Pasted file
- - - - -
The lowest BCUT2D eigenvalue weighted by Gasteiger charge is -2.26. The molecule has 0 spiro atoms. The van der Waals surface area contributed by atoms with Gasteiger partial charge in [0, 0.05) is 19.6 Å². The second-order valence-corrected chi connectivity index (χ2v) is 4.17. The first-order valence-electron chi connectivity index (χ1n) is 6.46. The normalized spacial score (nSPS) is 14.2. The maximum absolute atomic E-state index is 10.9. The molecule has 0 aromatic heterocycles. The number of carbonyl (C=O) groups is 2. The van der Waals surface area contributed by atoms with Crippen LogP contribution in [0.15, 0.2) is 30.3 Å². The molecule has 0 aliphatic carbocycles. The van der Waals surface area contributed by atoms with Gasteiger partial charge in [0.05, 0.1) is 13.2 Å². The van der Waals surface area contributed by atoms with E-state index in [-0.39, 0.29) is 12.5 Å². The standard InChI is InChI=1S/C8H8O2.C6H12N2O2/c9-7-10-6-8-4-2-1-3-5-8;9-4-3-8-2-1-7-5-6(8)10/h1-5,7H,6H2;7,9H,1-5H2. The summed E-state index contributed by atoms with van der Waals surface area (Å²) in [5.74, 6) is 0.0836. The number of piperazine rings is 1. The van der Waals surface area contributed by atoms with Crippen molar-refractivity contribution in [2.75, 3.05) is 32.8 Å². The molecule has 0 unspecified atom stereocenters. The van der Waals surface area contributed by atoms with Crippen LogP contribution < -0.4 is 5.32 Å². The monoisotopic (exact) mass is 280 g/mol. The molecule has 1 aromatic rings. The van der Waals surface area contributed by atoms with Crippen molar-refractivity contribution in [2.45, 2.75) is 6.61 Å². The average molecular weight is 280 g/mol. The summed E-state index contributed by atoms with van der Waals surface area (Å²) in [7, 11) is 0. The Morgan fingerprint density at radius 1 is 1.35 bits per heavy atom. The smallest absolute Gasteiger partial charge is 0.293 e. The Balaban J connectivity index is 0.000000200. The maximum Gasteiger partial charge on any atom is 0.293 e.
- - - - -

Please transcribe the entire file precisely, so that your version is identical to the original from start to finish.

The lowest BCUT2D eigenvalue weighted by Gasteiger charge is -2.26. The molecule has 0 spiro atoms. The van der Waals surface area contributed by atoms with Gasteiger partial charge in [0, 0.05) is 19.6 Å². The second-order valence-corrected chi connectivity index (χ2v) is 4.17. The first-order valence-electron chi connectivity index (χ1n) is 6.46. The normalized spacial score (nSPS) is 14.2. The maximum absolute atomic E-state index is 10.9. The molecule has 0 aromatic heterocycles. The number of carbonyl (C=O) groups is 2. The van der Waals surface area contributed by atoms with Crippen LogP contribution in [0.15, 0.2) is 30.3 Å². The molecule has 0 aliphatic carbocycles. The van der Waals surface area contributed by atoms with Gasteiger partial charge in [0.05, 0.1) is 13.2 Å². The van der Waals surface area contributed by atoms with E-state index in [-0.39, 0.29) is 12.5 Å². The standard InChI is InChI=1S/C8H8O2.C6H12N2O2/c9-7-10-6-8-4-2-1-3-5-8;9-4-3-8-2-1-7-5-6(8)10/h1-5,7H,6H2;7,9H,1-5H2. The summed E-state index contributed by atoms with van der Waals surface area (Å²) in [5.74, 6) is 0.0836. The number of piperazine rings is 1. The van der Waals surface area contributed by atoms with Crippen molar-refractivity contribution in [2.75, 3.05) is 32.8 Å². The molecule has 0 unspecified atom stereocenters. The van der Waals surface area contributed by atoms with Crippen LogP contribution < -0.4 is 5.32 Å². The monoisotopic (exact) mass is 280 g/mol. The molecule has 1 aromatic rings. The van der Waals surface area contributed by atoms with Crippen molar-refractivity contribution in [2.45, 2.75) is 6.61 Å². The average molecular weight is 280 g/mol. The summed E-state index contributed by atoms with van der Waals surface area (Å²) in [7, 11) is 0. The Morgan fingerprint density at radius 1 is 1.35 bits per heavy atom. The smallest absolute Gasteiger partial charge is 0.293 e. The Balaban J connectivity index is 0.000000200. The maximum Gasteiger partial charge on any atom is 0.293 e.